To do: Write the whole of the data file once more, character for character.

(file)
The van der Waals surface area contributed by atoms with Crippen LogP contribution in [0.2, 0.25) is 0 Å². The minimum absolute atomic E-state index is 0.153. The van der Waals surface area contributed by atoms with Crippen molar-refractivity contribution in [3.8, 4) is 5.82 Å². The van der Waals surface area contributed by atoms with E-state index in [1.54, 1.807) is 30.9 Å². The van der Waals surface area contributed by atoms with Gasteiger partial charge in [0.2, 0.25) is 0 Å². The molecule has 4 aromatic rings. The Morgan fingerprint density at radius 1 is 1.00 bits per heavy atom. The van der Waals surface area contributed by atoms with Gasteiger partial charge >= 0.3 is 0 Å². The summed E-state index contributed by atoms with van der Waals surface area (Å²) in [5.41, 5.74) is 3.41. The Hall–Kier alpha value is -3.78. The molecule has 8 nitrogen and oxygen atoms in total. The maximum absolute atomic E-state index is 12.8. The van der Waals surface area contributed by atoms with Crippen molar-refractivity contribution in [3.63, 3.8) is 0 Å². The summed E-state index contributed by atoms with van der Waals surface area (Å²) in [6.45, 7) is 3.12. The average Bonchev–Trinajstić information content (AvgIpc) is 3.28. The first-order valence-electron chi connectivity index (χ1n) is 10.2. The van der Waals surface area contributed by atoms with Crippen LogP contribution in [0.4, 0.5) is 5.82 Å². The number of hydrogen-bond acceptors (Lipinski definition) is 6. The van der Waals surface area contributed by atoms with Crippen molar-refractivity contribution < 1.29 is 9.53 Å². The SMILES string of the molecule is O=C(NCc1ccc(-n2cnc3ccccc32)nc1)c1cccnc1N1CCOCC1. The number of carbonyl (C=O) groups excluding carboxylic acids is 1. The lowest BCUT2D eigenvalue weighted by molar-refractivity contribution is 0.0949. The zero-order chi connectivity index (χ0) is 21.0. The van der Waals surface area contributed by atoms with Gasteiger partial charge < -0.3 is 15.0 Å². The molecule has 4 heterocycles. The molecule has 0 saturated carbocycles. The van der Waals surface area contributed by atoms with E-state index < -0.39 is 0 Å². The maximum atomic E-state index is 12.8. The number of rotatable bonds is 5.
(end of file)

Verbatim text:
The van der Waals surface area contributed by atoms with Crippen LogP contribution in [0.2, 0.25) is 0 Å². The minimum absolute atomic E-state index is 0.153. The van der Waals surface area contributed by atoms with Crippen molar-refractivity contribution in [3.8, 4) is 5.82 Å². The van der Waals surface area contributed by atoms with E-state index in [1.54, 1.807) is 30.9 Å². The van der Waals surface area contributed by atoms with Gasteiger partial charge in [0.2, 0.25) is 0 Å². The molecule has 4 aromatic rings. The Morgan fingerprint density at radius 1 is 1.00 bits per heavy atom. The van der Waals surface area contributed by atoms with Gasteiger partial charge >= 0.3 is 0 Å². The summed E-state index contributed by atoms with van der Waals surface area (Å²) in [5.41, 5.74) is 3.41. The Hall–Kier alpha value is -3.78. The molecule has 8 nitrogen and oxygen atoms in total. The maximum absolute atomic E-state index is 12.8. The van der Waals surface area contributed by atoms with Crippen molar-refractivity contribution in [3.63, 3.8) is 0 Å². The summed E-state index contributed by atoms with van der Waals surface area (Å²) in [6.45, 7) is 3.12. The average Bonchev–Trinajstić information content (AvgIpc) is 3.28. The first-order valence-electron chi connectivity index (χ1n) is 10.2. The van der Waals surface area contributed by atoms with Crippen LogP contribution in [0.4, 0.5) is 5.82 Å². The number of hydrogen-bond acceptors (Lipinski definition) is 6. The van der Waals surface area contributed by atoms with Crippen molar-refractivity contribution < 1.29 is 9.53 Å². The SMILES string of the molecule is O=C(NCc1ccc(-n2cnc3ccccc32)nc1)c1cccnc1N1CCOCC1. The number of carbonyl (C=O) groups excluding carboxylic acids is 1. The lowest BCUT2D eigenvalue weighted by molar-refractivity contribution is 0.0949. The zero-order chi connectivity index (χ0) is 21.0. The van der Waals surface area contributed by atoms with Gasteiger partial charge < -0.3 is 15.0 Å². The molecule has 4 heterocycles. The molecule has 0 saturated carbocycles. The van der Waals surface area contributed by atoms with E-state index < -0.39 is 0 Å². The maximum atomic E-state index is 12.8. The number of rotatable bonds is 5.